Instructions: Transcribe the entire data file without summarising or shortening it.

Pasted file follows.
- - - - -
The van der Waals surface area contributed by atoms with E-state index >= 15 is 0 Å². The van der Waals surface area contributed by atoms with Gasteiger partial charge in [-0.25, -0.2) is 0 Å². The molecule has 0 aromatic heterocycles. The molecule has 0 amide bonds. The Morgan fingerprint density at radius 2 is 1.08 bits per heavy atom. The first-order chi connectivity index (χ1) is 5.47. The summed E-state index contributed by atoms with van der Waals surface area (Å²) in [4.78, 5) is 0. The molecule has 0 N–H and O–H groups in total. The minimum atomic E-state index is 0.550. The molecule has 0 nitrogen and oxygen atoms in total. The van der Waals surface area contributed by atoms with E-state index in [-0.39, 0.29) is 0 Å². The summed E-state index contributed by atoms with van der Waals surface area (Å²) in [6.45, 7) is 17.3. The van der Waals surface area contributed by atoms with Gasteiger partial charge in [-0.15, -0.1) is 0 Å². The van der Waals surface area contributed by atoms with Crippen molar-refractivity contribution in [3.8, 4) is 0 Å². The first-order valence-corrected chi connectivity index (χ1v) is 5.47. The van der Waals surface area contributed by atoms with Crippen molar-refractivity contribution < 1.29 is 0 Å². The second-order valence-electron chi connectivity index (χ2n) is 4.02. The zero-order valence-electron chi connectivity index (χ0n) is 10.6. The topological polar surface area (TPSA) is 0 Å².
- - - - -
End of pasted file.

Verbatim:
The van der Waals surface area contributed by atoms with E-state index >= 15 is 0 Å². The van der Waals surface area contributed by atoms with Gasteiger partial charge in [-0.25, -0.2) is 0 Å². The molecule has 0 aromatic heterocycles. The molecule has 0 amide bonds. The Morgan fingerprint density at radius 2 is 1.08 bits per heavy atom. The first-order chi connectivity index (χ1) is 5.47. The summed E-state index contributed by atoms with van der Waals surface area (Å²) in [4.78, 5) is 0. The molecule has 0 N–H and O–H groups in total. The minimum atomic E-state index is 0.550. The molecule has 0 nitrogen and oxygen atoms in total. The van der Waals surface area contributed by atoms with E-state index in [-0.39, 0.29) is 0 Å². The summed E-state index contributed by atoms with van der Waals surface area (Å²) in [6.45, 7) is 17.3. The van der Waals surface area contributed by atoms with Gasteiger partial charge in [-0.15, -0.1) is 0 Å². The van der Waals surface area contributed by atoms with Crippen molar-refractivity contribution in [3.8, 4) is 0 Å². The first-order valence-corrected chi connectivity index (χ1v) is 5.47. The van der Waals surface area contributed by atoms with Crippen molar-refractivity contribution < 1.29 is 0 Å². The second-order valence-electron chi connectivity index (χ2n) is 4.02. The zero-order valence-electron chi connectivity index (χ0n) is 10.6. The topological polar surface area (TPSA) is 0 Å².